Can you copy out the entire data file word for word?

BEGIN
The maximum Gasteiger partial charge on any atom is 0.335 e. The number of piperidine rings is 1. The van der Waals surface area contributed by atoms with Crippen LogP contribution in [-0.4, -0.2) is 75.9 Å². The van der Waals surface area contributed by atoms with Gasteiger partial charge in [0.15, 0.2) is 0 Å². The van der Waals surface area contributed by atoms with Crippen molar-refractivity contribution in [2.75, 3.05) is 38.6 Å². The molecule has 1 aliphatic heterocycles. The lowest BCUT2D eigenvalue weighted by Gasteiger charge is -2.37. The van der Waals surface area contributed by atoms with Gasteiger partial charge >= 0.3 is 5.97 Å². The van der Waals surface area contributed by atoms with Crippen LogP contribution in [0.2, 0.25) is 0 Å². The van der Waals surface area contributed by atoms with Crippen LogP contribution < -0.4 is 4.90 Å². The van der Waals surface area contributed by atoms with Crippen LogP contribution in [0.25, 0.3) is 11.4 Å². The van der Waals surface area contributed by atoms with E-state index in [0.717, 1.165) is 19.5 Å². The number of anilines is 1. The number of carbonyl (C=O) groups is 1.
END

The maximum Gasteiger partial charge on any atom is 0.335 e. The number of piperidine rings is 1. The van der Waals surface area contributed by atoms with Crippen LogP contribution in [-0.4, -0.2) is 75.9 Å². The van der Waals surface area contributed by atoms with Gasteiger partial charge in [0.15, 0.2) is 0 Å². The van der Waals surface area contributed by atoms with Crippen molar-refractivity contribution in [2.75, 3.05) is 38.6 Å². The molecule has 1 aliphatic heterocycles. The lowest BCUT2D eigenvalue weighted by Gasteiger charge is -2.37. The van der Waals surface area contributed by atoms with Gasteiger partial charge >= 0.3 is 5.97 Å². The van der Waals surface area contributed by atoms with Crippen LogP contribution in [0.2, 0.25) is 0 Å². The van der Waals surface area contributed by atoms with Crippen LogP contribution < -0.4 is 4.90 Å². The van der Waals surface area contributed by atoms with Crippen LogP contribution in [0.25, 0.3) is 11.4 Å². The van der Waals surface area contributed by atoms with E-state index in [0.717, 1.165) is 19.5 Å². The number of anilines is 1. The number of carbonyl (C=O) groups is 1.